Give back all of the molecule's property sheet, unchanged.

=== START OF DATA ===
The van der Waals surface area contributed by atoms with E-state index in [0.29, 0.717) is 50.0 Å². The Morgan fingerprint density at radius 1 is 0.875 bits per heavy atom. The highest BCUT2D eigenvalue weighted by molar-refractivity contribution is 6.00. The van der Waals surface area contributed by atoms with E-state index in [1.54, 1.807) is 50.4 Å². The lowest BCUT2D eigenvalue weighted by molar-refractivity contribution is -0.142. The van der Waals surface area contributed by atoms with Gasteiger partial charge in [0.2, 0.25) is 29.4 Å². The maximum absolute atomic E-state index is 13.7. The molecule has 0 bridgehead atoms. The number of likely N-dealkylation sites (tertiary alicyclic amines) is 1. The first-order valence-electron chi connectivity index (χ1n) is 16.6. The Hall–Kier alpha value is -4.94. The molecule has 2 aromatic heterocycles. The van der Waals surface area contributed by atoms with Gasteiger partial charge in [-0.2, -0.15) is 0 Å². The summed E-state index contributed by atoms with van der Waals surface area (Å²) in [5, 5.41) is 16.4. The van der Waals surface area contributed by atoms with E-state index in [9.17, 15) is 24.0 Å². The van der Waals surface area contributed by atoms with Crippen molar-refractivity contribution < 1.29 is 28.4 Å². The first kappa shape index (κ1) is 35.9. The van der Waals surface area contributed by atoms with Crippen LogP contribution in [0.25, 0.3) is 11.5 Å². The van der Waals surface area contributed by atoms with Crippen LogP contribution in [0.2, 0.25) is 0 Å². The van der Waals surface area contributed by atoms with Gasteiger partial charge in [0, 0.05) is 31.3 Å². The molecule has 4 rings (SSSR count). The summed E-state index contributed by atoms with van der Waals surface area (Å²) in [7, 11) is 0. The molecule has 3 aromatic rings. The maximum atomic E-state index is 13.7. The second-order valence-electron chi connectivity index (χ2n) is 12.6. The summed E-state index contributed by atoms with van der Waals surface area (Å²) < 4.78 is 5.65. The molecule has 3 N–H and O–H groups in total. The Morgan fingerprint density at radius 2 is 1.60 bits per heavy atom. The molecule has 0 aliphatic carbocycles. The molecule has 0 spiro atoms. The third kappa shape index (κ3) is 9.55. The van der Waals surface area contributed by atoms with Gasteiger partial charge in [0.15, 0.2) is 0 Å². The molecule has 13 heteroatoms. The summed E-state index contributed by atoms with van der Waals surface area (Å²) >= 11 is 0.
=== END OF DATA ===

The van der Waals surface area contributed by atoms with E-state index in [0.29, 0.717) is 50.0 Å². The Morgan fingerprint density at radius 1 is 0.875 bits per heavy atom. The highest BCUT2D eigenvalue weighted by molar-refractivity contribution is 6.00. The van der Waals surface area contributed by atoms with E-state index in [1.54, 1.807) is 50.4 Å². The lowest BCUT2D eigenvalue weighted by molar-refractivity contribution is -0.142. The van der Waals surface area contributed by atoms with Gasteiger partial charge in [0.2, 0.25) is 29.4 Å². The maximum absolute atomic E-state index is 13.7. The molecule has 0 bridgehead atoms. The number of likely N-dealkylation sites (tertiary alicyclic amines) is 1. The first-order valence-electron chi connectivity index (χ1n) is 16.6. The Hall–Kier alpha value is -4.94. The molecule has 2 aromatic heterocycles. The van der Waals surface area contributed by atoms with Gasteiger partial charge in [-0.2, -0.15) is 0 Å². The summed E-state index contributed by atoms with van der Waals surface area (Å²) in [5, 5.41) is 16.4. The van der Waals surface area contributed by atoms with E-state index in [9.17, 15) is 24.0 Å². The van der Waals surface area contributed by atoms with Crippen molar-refractivity contribution < 1.29 is 28.4 Å². The first kappa shape index (κ1) is 35.9. The van der Waals surface area contributed by atoms with Crippen LogP contribution in [0.25, 0.3) is 11.5 Å². The van der Waals surface area contributed by atoms with Crippen LogP contribution in [0.2, 0.25) is 0 Å². The van der Waals surface area contributed by atoms with Gasteiger partial charge in [0, 0.05) is 31.3 Å². The molecule has 4 rings (SSSR count). The summed E-state index contributed by atoms with van der Waals surface area (Å²) in [7, 11) is 0. The molecule has 3 aromatic rings. The maximum atomic E-state index is 13.7. The second-order valence-electron chi connectivity index (χ2n) is 12.6. The summed E-state index contributed by atoms with van der Waals surface area (Å²) < 4.78 is 5.65. The molecule has 3 N–H and O–H groups in total. The Morgan fingerprint density at radius 2 is 1.60 bits per heavy atom. The molecule has 0 aliphatic carbocycles. The molecule has 0 spiro atoms. The third kappa shape index (κ3) is 9.55. The van der Waals surface area contributed by atoms with Gasteiger partial charge in [0.15, 0.2) is 0 Å². The molecule has 13 heteroatoms. The summed E-state index contributed by atoms with van der Waals surface area (Å²) >= 11 is 0.